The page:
When I first applied to the John C. Whitehead School of Diplomacy and International Relations, it never, and I mean never, crossed my mind that I would be writing a piece on Dennis Rodman, aka “The Worm”. Yet here I am, writing about Dennis Rodman and North Korea. Like so many others who grew up watching the Chicago Bulls, everyone knows who Dennis Rodman is. He was the eccentric player with the crazy tattoos, the crazy hair, and an incredible ability to pull down rebounds but who could not make a layup if his life depended on it. I think he may have even tried to marry himself at one point but someone should fact check that for me. Regardless, Dennis Rodman’s recent visit to North Korea, as strange as it may sound, was somewhat thought provoking, though maybe in more of a humorous way.
I had two thoughts about this trip. The first revolved around CNN’s conjecture that Kim Jung Un probably had a poster of Dennis Rodman on his wall growing up. Of all the great players at that time in the NBA, do you really think that anyone had a poster of Dennis Rodman on his or her wall? For anyone who remembers, there was this player named Michael Jordan who most boys emulated. But for the sake of argument, maybe Kim Jung Un did have a poster of Dennis Rodman on his wall. Well, considering the attention seeking antics Rodman does, it is not the biggest surprise that Rodman may have been on Kim Jung Un’s wall.
Why anyone would want to imitate Rodman when he played with players like Michael Jordan, Scottie Pippen, Patrick Ewing, John Stockton, and Karl Malone is confusing, should we expect anything less from North Korea? This scenario simply describes how the world views North Korea as their actions in the international system do not make sense to many. Now, since I have been so provided with basketball as an analogy, let me stretch it a bit further. Imagine a bunch of kids who are playing a basketball game. One kid calls out, “I get to be Irving ‘Magic’ Johnson,’ another Larry Bird, another Michael Jordan, and then you have the kid who calls out “I want to be Dennis Rodman.” It just simply does not make sense. Now, it may be possible that the kid is just different and Rodman’s crazy side appeals to him. If so, the kid should not be faulted for that.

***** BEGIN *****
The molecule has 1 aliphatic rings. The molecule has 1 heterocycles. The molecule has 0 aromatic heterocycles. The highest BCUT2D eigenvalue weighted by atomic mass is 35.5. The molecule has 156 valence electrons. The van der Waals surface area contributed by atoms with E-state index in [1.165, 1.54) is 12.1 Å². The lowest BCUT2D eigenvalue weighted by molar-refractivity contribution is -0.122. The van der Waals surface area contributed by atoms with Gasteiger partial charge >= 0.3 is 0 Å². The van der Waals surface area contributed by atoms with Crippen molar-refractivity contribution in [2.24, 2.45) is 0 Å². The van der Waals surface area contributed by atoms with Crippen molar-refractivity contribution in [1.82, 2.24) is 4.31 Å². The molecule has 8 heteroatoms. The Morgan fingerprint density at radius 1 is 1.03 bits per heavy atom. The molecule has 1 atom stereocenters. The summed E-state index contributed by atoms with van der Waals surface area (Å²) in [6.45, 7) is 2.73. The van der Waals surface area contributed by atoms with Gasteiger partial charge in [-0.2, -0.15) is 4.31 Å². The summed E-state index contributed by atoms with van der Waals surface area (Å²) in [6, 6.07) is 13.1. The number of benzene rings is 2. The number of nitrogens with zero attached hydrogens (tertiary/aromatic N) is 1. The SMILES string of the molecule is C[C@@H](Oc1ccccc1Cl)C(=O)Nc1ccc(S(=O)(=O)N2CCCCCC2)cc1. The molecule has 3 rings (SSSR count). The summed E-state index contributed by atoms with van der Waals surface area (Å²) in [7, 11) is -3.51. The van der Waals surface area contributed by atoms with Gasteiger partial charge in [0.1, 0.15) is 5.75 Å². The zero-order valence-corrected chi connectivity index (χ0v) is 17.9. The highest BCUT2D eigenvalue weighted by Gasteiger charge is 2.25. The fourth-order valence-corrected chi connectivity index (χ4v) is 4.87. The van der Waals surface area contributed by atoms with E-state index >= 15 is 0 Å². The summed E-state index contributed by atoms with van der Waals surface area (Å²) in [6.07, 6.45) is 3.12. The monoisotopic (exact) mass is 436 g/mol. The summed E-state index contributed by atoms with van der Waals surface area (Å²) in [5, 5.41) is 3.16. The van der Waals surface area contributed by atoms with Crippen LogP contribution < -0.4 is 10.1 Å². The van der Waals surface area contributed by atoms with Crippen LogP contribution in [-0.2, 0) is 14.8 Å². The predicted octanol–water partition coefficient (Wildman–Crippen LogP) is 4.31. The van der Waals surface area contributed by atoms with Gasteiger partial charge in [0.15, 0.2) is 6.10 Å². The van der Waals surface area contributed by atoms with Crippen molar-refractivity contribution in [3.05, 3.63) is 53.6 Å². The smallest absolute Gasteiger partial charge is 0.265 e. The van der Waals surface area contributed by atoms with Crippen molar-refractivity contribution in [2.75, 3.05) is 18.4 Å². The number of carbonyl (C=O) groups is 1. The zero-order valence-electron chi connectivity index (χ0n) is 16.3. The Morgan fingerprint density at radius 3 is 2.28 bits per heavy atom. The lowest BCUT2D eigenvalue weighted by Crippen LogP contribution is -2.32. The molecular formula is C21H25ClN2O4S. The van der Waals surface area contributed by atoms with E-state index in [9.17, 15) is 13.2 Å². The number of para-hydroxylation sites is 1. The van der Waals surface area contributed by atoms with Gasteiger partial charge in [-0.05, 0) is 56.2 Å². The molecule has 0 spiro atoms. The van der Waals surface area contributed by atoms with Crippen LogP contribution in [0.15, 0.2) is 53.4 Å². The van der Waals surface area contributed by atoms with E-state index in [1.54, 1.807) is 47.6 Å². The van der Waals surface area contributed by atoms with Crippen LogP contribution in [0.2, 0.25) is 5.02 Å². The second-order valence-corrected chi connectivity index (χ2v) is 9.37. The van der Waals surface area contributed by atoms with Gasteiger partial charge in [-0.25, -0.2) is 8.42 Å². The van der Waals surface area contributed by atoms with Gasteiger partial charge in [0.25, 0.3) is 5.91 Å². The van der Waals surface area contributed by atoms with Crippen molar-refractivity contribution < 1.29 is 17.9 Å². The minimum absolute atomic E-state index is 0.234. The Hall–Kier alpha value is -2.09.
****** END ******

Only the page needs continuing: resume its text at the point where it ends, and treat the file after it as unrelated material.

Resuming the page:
Forgive me, but I am just going to take the analogy one step further and it may be a poor comparison but no analogy is perfect. Now, imagine that because the kid made the strange choice to be Rodman he is excluded from the game. This is like the West’s foreign policy towards North Korea. Of course the West’s decision entails more than not understanding North Korea; it may have something to do with its aggressive rhetoric towards our allies, pursuit of nuclear weapons, and the brutal rule of an authoritarian regime. There is also the fact that, North Korea isolates itself from the world and it is not as simple as the world alienating North Korea.
Ultimately, the lesson learned is no matter how much the Rodman kid is isolated from the basketball game; he is still going to shoot the basketball. No matter what the other kids try, he is able to shoot and even if it is an air ball every time, just like Rodman, he is doing what he wants against all impediments. In this case, the approach to the kid may need to change from trying to isolate him to maybe teaching him how to play better. North Korea has demonstrated that it has nuclear capabilities and now has the technology to launch a satellite. Maybe it is time to think of a new approach to North Korea.
My second thought is how little I was surprised. Dennis Rodman and North Korea have so much in common after all. Dennis Rodman wears a wedding dress to promote his biography and does any outlandish antic to gain media attention. North Korea is no different in the international realm. If you have not heard about North Korea in awhile, you can be sure that at some point soon you will see it in the news; either for an outlandish statement by their government or a more serious matter.
Does Rodman’s visit to North Korea means anything? CNN and other news outlets have been referring to Rodman’s visit with the Harlem Globetrotters as good will ambassador visit. Although it provides for some humorous and thought provoking insight, it means very little. However, most people know this. It does mean one thing. The secret and isolated state of North Korea continues to befuddle Western scholars. Why Rodman?
Joe is a master’s candidate at the Whitehead School and the blog writer for the Journal of Diplomacy.